As far as we are concerned, most people will not go through their lives entirely able-bodied. At times of infancy, elderly, or injury, most people go through life having at least a little taste of disability, an inconvenience in mobility. Which is why it is necessary for architects and designers alike to build environments that are barrier-free and do not hinder the movement and freedom of anyone and fulfill the needs of everyone equally, most importantly to ensure safety, convenience and allow for independence of the disabled, which after all does not negatively affect any able-bodied person in any way. Architecture is about the thoughtful creation environments for the user, for them to inhabit and experience, after all (Malhotra, n.d).
“In fact we have a moral duty to remove the barriers to participation, and to invest sufficient funding and expertise to unlock the vast potential of people with disabilities.” Stephen Hawking.
Developments based on easing the lives of the disabled can be seen all throughout the world, mostly for transportational conveniences such as ramps leading up sidewalks. For this study, a case study is conducted on Maison à Bordeaux, a kinetic, three-storey, disabled-friendly private residence.
The Maison à Bordeaux is a private residence owned by a couple that was constructed after one of the owners of the house had a car accident and became wheelchair-bound. The couple wanted to liberate the husband of “the prison that their old house and the medieval city had become” due to his disability. He stressed on the importance of the house to architect Rem Koolhaas, mentioning that he did not want a simple house because the house will define his world (OMA, n.d).
The house is made of three stacked volumes overlooking Bordeaux with panoramic views of the city. The lower level is a “series of caverns carved out from the hill” and has an interior courtyard facing the residence and guest house, designed for the family to have their intimate time. The ground floor on the garden level is a transparent glass room, half inside; half outside, allowing for all types of activities with its open plan, consequently being the most occupied space in the house while the upper floor is divided into a children’s and a parents’ area (OMA, n.d).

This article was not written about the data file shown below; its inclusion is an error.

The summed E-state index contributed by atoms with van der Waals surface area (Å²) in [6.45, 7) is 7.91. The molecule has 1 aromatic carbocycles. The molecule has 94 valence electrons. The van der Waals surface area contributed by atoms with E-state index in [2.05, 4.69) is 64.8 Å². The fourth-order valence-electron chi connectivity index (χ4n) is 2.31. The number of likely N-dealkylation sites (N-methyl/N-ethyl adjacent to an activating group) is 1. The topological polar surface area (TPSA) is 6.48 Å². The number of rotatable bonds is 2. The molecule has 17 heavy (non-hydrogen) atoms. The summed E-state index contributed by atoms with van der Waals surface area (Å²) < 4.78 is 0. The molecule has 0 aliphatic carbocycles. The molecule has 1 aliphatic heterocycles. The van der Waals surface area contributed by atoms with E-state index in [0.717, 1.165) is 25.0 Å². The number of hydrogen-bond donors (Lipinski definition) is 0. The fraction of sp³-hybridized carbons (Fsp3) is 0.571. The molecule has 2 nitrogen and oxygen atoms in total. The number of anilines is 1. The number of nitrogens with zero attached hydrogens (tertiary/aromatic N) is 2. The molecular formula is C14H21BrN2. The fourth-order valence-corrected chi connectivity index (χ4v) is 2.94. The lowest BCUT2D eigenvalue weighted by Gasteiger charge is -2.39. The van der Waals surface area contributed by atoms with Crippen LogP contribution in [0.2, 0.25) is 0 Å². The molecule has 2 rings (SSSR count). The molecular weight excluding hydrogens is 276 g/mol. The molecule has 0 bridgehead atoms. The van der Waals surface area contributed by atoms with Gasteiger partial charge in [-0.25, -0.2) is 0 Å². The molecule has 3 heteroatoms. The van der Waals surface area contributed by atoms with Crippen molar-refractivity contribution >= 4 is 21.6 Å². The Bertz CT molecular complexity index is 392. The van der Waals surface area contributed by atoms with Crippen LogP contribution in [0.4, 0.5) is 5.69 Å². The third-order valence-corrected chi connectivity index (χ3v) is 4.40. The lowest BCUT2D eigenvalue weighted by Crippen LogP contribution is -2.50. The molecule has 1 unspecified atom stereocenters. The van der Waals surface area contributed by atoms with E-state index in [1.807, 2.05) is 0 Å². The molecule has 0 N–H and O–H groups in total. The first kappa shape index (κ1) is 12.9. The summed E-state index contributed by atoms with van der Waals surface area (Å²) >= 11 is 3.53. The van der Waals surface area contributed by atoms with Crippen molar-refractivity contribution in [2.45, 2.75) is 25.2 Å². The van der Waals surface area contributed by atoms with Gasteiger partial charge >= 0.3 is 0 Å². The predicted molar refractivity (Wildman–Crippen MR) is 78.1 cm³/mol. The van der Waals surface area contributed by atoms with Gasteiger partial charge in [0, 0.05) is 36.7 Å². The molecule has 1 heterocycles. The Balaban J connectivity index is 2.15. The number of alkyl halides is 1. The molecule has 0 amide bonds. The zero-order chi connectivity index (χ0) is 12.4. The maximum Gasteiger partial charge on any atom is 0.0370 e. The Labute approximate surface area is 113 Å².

At the heart of the house is a 3m x 3.5m elevator platform that ties together each floor, adding a dynamic touch as it continuously changes the architecture of the house. But it doesn’t stop there, the platform is actually a part of the living space, disguised as an intimate office space for the husband and granting access to books, artwork, and the wine cellar (OMA, n.d).
Maison à Bordeaux not only shows us how technology can help ease the movements of a disabled user by allowing for independent access of the entire house, but at the same time how it change the dynamic of the house completely for all users to experience space in a new light.
Kroll, A. (2011), ‘AD Classics: Maison Bordeaux / OMA’, ArchDaily, 25 January, [online], available at: http://www.archdaily.com/104724/ad-classics-maison-bordeaux-oma [accessed 26 June 2017].
Malhotra, S., (n.d), ‘Architecture & Design for the Disabled People’, Arch2o, [online], available at: (http://www.arch2o.com/architecture-design-disabled/ [accessed 26 June 2017].
OMA (n.d), ‘Maison à Bordeaux’, [online], available at: http://oma.eu/projects/maison-a-bordeaux [accessed 27 June 2017].
United Nations, (n.d), ‘Accessibility for the disabled: A Design Manual for Barrier Free Environment, [online], available at: http://www.un.org/esa/socdev/enable/designm/intro.htm [accessed 26 June 2017].
Werlemann, H., courtesy of OMA, available at: http://oma.eu/projects/maison-a-bordeaux